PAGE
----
“I thought, ‘Wow, this is something that is kind of all around me all the time without me realizing, and all I need to do is tap into it,’” Spier says. “What a gift it is to receive an experience like that.” 

Yong organized a second outing with 10 participants mid-March and plans to offer a monthly event for COVID long-haulers. He hopes the club enriches their lives by teaching them a new hobby and giving them a safe way to gather in person. “In part, it’s also my way of saying to them, someone gets it,” he says. “Not only are we saying what you have is real and important and debilitating, but that doesn’t need to be it.” Last month, Yong shared the idea more widely through his newsletter and a post on Bluesky, inviting interested long-haulers to contact him. Dozens in the Bay Area and beyond emailed in response. “I’m excited to see where it goes,” Yong says.

Adams, for one, would love to see a chapter start in New York, where they live. “I would probably start crying,” they say. “I would be so excited.” Before COVID, Adams was an active birder, volunteer bird bander, and advocate for bird conservation, who regularly birded sunrise to sunset. Long COVID now limits their intentional birding to sitting inside their house or car listening for bird calls through the window. Depending on the day, even the most accessible outing might not be possible.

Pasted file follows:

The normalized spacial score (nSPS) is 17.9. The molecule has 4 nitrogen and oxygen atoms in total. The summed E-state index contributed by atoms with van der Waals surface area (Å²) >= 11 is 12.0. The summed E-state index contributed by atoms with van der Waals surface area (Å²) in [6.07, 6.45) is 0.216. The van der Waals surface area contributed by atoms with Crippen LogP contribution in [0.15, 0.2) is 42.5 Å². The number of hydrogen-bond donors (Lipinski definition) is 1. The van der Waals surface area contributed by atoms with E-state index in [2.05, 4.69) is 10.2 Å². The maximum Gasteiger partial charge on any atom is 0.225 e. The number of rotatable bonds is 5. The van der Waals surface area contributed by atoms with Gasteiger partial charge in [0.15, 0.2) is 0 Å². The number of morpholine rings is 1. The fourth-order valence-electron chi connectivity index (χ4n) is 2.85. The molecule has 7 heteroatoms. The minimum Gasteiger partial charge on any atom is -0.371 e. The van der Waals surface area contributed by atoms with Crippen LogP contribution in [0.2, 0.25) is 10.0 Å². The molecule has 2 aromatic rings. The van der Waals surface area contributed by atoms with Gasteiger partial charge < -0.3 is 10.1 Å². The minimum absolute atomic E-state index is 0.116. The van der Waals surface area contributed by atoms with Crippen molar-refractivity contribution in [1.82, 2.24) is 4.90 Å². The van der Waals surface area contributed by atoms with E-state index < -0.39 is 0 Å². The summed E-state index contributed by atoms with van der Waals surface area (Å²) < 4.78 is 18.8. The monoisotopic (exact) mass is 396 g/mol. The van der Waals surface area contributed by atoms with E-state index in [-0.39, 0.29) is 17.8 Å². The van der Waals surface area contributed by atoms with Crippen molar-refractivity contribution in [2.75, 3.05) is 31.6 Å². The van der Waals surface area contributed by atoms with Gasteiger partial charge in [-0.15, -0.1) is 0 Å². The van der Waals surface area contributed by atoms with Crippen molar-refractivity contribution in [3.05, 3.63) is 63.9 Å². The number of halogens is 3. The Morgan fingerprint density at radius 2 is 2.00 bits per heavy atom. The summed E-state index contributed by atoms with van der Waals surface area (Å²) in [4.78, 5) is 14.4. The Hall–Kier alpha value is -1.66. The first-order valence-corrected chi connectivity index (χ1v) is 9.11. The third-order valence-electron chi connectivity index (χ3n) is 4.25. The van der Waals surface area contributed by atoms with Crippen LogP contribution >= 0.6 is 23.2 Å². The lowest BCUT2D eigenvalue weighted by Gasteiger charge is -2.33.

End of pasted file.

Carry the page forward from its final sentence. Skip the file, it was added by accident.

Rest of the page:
Though The Spoonbill Club is still only in its fledgling stage, the next phase could include virtual options, suggest Adams and McCorkell, who note that leaving home isn’t even an option for some folks with long COVID. A natural partnership could form with the Feminist Bird Club, which already offers virtual options for disabled participants, to also allow house- or bed-bound long-haulers to experience the joys of birding. “I’m really excited to see how this club is received and how it evolves,” Adams says.

Though Yong initiated The Spoonbill Club, he’s quick to say that isn’t about him. “It seems like such a small thing to be able to do for a community of people who have a lot of needs right now,” he says. “I really hope that this inspires people elsewhere in the country or elsewhere in the world to do their own versions of The Spoonbill Club.”